icon Skin spots - what to do? - Prof. Dr. Steinkraus
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Skin spots - what to do?

Not all skin spots are the same. If they are pigmented, they can be age spots, birthmarks, freckles or other, less common pigmentations.

Many people have had pigmented (brown) spots on their skin since birth or develop them in the course of their lives. They can be a health risk or completely harmless and may only be cosmetically annoying. The causes of their development are very different and every pigment spot that is not caused by external influence (e.g. tattoo or after healing of a burn), but that has always been there or seems to have developed on the skin all by itself, should be checked.

Age spots (sun spots)

Age spots appear from the age of 35 - 40 in areas that have been exposed to sunlight for years. They therefore occur particularly frequently on the face, the backs of the hands, the sides of the forearms and the décolletage. They are similar to age warts, which are slightly raised, but unlike these they remain flat throughout life. In contrast to biological (endogenous or intrinsic) skin ageing, age spots are a typical phenomenon of sunlight-induced (exogenous or extrinsic) skin ageing and an expression of an irregular pigment distribution in the covering cells of the epidermis. This means that age spots are not - like the moles or pigmented birthmarks described below - based on a proliferation of pigment cells. Age spots are always benign and always remain benign, i.e. transformation into malignant skin changes cannot occur with age spots. They have nothing in common with birthmarks (liver spots, melanocytic nevi).

Fazit: Age spots (sun spots) are harmless. They are a typical feature of sun-damaged ageing skin and can - if desired - be excellently treated with a pigment laser (e.g. NdYAG or ruby laser). Alternatively, age spots can be lightened by very consistent and long-term local applications of vitamin A or vitamin C sera.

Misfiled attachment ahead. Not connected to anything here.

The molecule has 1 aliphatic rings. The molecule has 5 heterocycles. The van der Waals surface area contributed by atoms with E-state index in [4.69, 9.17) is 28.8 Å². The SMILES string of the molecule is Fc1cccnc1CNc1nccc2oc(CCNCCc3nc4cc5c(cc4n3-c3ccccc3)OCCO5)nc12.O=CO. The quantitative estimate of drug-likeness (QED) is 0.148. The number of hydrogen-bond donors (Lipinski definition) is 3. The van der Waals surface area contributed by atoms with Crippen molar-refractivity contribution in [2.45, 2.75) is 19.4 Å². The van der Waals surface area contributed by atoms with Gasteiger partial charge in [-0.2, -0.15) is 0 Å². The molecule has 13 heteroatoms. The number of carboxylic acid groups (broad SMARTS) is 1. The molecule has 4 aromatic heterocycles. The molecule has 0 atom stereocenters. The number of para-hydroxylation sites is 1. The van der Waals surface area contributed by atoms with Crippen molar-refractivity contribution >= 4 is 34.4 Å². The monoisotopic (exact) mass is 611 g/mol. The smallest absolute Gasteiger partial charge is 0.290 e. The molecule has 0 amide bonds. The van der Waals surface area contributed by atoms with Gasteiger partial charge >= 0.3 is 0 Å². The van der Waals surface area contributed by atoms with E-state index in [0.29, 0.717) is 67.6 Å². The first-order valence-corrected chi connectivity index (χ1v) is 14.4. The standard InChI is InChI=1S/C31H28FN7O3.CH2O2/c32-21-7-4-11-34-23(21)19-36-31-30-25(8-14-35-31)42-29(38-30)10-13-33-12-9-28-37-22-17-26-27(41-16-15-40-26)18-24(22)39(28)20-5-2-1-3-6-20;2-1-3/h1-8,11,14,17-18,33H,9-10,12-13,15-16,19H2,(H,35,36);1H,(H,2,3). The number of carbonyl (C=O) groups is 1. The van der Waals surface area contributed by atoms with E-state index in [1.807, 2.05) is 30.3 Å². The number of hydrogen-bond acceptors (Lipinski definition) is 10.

Moles (liver spots, melanocytic nevi)

Usually pigment cells (melanocytes) are isolated and alone at the border between epidermis and dermis. They produce pigment (melanin) and release it to the epidermal cells, which can then protect their sensitive cell nuclei from the sun's harmful UV rays. Birthmarks (moles, melanocytic nevi) are usually brown or brown-reddish pigmented (more rarely skin-coloured) and are caused by the fact that pigment cells (melanocytes) do not lie individually but close together in groups in the skin. A distinction is made between congenital and acquired moles. Moles are usually harmless and most people have one or two moles, some extremely many. The problem is that a melanoma (black skin cancer) can be very similar to a harmless mole and some moles can also change in the course of life and turn into a melanoma.

Conclusion: Leberflecken bzw. pigmentierte Muttermale sind in der Regel harmlos, müssen aber in regelmäßigen Abständen kontrolliert und bei Auffälligkeiten oder Veränderungen herausgeschnitten und im Labor untersucht werden.


Freckles are genetically caused spot or dot-like brown or red-brown pigmentation of the skin facing the sunlight. They usually occur in younger people who tend to have blond-reddish hair and skin colour, are completely harmless and cannot transform. A therapy is difficult with the currently available possibilities and should therefore be avoided. From most people's point of view, freckles represent individual beauty attributes of youthfulness in sunlight-sensitive people. It is interesting that those affected nevertheless suffer from them relatively often. Of course, in such cases they can be excellently made up.

Conclusion: Sommersprossen können nicht gut behandelt werden und sollten daher toleriert werden.


sind nicht
all the same
and must
always be
dermatologically assessed
in case of doubt.